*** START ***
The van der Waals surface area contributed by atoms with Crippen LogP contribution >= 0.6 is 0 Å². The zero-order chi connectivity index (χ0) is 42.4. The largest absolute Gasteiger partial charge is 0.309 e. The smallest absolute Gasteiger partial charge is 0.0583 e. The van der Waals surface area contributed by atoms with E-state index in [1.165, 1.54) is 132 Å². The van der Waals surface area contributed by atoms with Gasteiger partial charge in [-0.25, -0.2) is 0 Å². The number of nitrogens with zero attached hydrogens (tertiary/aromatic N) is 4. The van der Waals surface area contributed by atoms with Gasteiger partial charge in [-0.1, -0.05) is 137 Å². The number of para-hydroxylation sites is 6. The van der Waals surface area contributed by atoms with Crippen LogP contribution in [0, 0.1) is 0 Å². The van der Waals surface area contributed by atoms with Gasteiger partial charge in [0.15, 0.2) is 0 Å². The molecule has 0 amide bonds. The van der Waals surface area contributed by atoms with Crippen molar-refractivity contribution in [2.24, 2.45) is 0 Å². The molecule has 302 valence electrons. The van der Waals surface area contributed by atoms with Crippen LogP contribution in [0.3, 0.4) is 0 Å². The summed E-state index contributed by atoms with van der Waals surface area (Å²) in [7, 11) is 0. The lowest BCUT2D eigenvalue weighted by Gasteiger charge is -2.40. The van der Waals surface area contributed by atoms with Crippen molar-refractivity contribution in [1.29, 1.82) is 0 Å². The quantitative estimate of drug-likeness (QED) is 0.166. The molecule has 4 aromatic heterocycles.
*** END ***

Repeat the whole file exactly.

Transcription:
The van der Waals surface area contributed by atoms with Crippen LogP contribution >= 0.6 is 0 Å². The zero-order chi connectivity index (χ0) is 42.4. The largest absolute Gasteiger partial charge is 0.309 e. The smallest absolute Gasteiger partial charge is 0.0583 e. The van der Waals surface area contributed by atoms with E-state index in [1.165, 1.54) is 132 Å². The van der Waals surface area contributed by atoms with Gasteiger partial charge in [-0.25, -0.2) is 0 Å². The number of nitrogens with zero attached hydrogens (tertiary/aromatic N) is 4. The van der Waals surface area contributed by atoms with Gasteiger partial charge in [-0.1, -0.05) is 137 Å². The number of para-hydroxylation sites is 6. The van der Waals surface area contributed by atoms with Crippen LogP contribution in [0, 0.1) is 0 Å². The van der Waals surface area contributed by atoms with Gasteiger partial charge in [0.15, 0.2) is 0 Å². The molecule has 0 amide bonds. The van der Waals surface area contributed by atoms with Crippen molar-refractivity contribution in [2.24, 2.45) is 0 Å². The molecule has 302 valence electrons. The van der Waals surface area contributed by atoms with Crippen LogP contribution in [0.3, 0.4) is 0 Å². The summed E-state index contributed by atoms with van der Waals surface area (Å²) in [7, 11) is 0. The lowest BCUT2D eigenvalue weighted by Gasteiger charge is -2.40. The van der Waals surface area contributed by atoms with Crippen molar-refractivity contribution in [1.29, 1.82) is 0 Å². The quantitative estimate of drug-likeness (QED) is 0.166. The molecule has 4 aromatic heterocycles.